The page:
Another beloved cat suddenly attacked its male owner’s head as he sat on a couch watching television. Needless to say, he was mightily unnerved. I brought that cat into a room in my home to give the owner a break and to start it on the same medication. At first, the cat tried to claw and bite anyone approaching it –namely me or my veterinarian wife – but over time, as the medication soaked in, the cat began to act more rationally. I sent this cat home on medication but the owner was so rattled that he kept it in a separate room and had his brave landlord slip food and water around the door. It took months for this owner to get back his courage but today the cat is back to being her sweet self and her owner adores her. He did try reducing the dose of the medication once or twice but each time could sense and see the demons returning. The cat remains on medication.
Another man from a local big city apartment who had a similar experience sat in our consulting room and sobbed like a child because he loved his cat dearly and yet clearly could not live as a target of its newly-developed ferocious aggression. Once again, it was phenobarbital to the rescue and the cat returned to normal. I could go on, but you get the picture.
If a cat acts savagely toward its owner, it’s not necessarily seizure-based aggression. Another common cause of a cat’s sudden meltdown and fury toward the nearest living thing is redirected aggression. I have discussed this condition on this website before. With redirected aggression there is often a known trigger – an outside cat striking fear into the resident cat or, in other cases I have seen, the presence of a new born baby or a hysterical dog spinning in circles on the owner’s back deck. Even if a trigger is not clearly identified, a cat’s skittish behavior on sight of outside cats or other strange encounters, can lead to a reasonable surmise as to what likely went on the day of the meltdown. Also, redirected aggression responds to different treatment, certainly not to anticonvulsant therapy.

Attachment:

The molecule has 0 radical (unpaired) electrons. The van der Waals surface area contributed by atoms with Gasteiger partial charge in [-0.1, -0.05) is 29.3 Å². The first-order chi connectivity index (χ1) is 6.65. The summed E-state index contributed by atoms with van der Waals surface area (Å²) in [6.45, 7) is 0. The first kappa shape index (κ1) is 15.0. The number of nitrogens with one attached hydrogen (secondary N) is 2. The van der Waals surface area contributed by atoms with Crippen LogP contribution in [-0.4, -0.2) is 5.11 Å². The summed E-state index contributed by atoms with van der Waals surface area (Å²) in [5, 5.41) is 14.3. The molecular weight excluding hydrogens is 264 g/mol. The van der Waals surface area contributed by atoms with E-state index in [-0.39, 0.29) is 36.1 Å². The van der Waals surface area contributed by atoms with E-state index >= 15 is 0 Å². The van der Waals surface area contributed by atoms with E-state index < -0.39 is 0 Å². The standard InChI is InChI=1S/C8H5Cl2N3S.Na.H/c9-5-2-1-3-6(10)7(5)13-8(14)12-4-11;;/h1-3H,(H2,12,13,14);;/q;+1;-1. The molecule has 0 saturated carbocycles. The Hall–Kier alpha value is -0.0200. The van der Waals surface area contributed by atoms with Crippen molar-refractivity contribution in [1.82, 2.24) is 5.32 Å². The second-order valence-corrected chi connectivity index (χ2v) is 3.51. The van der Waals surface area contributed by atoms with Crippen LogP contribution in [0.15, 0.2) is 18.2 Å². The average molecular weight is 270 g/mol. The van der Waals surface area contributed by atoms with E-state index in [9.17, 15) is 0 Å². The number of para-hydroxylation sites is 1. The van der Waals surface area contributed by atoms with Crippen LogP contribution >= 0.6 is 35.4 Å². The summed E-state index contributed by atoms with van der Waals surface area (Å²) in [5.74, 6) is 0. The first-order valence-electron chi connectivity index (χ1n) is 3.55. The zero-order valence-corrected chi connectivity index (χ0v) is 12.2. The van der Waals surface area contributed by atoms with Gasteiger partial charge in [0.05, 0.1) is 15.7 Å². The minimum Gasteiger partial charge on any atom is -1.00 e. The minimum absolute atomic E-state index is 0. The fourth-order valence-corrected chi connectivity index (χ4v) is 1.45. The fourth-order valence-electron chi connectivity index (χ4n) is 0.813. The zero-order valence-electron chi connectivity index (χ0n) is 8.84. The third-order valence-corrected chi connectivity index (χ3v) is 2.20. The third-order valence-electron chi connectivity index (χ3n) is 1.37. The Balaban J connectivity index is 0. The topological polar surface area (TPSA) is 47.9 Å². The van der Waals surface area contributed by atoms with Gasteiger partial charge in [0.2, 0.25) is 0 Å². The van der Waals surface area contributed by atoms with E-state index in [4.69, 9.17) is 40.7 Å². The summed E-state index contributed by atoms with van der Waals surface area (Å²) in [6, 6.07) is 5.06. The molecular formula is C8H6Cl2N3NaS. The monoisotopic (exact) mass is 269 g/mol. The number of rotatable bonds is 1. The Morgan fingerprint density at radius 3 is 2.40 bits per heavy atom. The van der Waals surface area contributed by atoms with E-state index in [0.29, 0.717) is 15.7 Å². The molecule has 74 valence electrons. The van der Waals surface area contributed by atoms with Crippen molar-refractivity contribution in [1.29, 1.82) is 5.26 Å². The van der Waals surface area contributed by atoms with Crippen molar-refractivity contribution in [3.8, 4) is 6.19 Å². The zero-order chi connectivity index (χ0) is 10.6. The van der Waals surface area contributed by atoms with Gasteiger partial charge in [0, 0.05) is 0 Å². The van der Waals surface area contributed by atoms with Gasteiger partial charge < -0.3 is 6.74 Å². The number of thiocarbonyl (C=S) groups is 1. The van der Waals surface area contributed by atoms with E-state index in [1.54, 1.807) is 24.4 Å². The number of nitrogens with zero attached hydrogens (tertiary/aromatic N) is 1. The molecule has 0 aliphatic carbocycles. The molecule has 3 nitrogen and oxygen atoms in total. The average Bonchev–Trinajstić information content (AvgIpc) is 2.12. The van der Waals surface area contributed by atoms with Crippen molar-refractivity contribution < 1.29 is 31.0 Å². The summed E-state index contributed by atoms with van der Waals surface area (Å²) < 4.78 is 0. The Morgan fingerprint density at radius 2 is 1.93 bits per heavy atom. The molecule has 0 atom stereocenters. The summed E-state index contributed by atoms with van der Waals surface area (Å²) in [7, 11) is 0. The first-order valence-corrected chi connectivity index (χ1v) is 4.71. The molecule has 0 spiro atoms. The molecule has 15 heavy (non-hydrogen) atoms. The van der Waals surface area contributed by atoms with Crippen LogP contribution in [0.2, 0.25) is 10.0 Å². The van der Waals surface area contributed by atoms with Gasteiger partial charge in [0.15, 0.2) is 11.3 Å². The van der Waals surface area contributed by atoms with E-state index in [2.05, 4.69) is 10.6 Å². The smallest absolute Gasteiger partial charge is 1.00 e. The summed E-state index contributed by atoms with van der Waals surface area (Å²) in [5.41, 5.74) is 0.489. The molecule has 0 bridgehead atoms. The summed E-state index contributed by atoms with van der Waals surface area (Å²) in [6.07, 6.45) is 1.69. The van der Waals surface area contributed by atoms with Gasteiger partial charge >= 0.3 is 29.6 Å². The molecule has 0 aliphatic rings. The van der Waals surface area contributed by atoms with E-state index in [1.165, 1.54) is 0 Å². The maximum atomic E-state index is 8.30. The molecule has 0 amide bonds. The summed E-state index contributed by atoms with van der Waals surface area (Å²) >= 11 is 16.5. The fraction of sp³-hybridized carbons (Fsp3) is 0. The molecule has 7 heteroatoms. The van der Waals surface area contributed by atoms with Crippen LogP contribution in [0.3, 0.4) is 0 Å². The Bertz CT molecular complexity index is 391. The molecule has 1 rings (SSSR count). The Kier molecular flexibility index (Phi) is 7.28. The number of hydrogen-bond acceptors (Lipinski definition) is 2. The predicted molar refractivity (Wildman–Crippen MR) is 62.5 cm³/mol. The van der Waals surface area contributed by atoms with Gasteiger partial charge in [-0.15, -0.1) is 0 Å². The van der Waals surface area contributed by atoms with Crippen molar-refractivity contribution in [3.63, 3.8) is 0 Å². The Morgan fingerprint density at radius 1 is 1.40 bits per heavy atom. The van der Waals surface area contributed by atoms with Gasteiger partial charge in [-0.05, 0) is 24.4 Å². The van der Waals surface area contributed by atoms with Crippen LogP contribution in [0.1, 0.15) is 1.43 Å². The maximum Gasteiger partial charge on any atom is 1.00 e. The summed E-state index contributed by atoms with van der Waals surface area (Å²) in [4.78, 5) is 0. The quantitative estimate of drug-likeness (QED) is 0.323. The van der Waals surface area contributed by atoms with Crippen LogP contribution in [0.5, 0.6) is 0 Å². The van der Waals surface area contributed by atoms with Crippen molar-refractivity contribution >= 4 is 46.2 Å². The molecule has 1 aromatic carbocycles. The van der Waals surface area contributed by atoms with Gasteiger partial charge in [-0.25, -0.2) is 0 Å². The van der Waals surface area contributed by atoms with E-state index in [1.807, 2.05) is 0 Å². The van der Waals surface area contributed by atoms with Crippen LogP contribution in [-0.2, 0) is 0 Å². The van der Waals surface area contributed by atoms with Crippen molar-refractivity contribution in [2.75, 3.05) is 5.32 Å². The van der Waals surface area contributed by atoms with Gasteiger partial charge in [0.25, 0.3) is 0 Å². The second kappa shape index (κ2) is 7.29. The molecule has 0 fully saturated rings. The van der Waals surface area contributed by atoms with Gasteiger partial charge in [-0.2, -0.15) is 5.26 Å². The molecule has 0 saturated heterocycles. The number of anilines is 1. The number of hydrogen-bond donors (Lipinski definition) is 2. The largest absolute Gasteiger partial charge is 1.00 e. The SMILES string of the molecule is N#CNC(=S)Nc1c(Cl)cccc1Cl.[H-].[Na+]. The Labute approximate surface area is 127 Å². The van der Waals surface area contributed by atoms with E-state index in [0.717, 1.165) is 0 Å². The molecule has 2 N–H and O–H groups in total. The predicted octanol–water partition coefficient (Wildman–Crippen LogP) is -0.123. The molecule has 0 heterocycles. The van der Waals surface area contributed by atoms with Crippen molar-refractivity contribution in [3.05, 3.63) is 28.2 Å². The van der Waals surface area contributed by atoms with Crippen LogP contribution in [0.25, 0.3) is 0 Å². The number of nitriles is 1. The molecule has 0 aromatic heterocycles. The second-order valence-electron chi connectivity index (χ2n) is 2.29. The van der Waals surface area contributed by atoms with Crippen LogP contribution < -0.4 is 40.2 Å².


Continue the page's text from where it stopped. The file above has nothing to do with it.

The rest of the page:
Considering that partial seizures, simple or complex, are more common than grand mal (tonic-clonic) convulsive seizures in people, it is hardly surprising that other mammalian species might experience them, too. People with this type of seizure can verbally report the bizarre sensations they experience during an attack, thus clueing the doctor in and confirmatory studies of brain wave patterns by EEG (electroencephalogram) is common practice in human medicine. I doubt that any cat with such aggression has ever been studied using this technology so doubt always exists as to the precise cause of the inexplicable mood swings described in cats. Non-believers in partial seizures – the naysayers – would explain their position by saying that cats so affected do not lose consciousness “so how could it possibly be a seizure.” The point they miss is that consciousness is not necessarily lost during partial seizures, almost by definition in the case of simple partial seizures. The way I see it, if a cat displays such violent aggression for no known cause and responds really well to standard treatment for seizures, then the seizure diagnosis is pretty much confirmed. My favorite saying – if it looks like a duck, waddles like a duck, a quacks like a duck, it probably is a duck – is applicable here. The good news is that there is help for these disturbed cats. Euthanasia or surrender need not be the only option.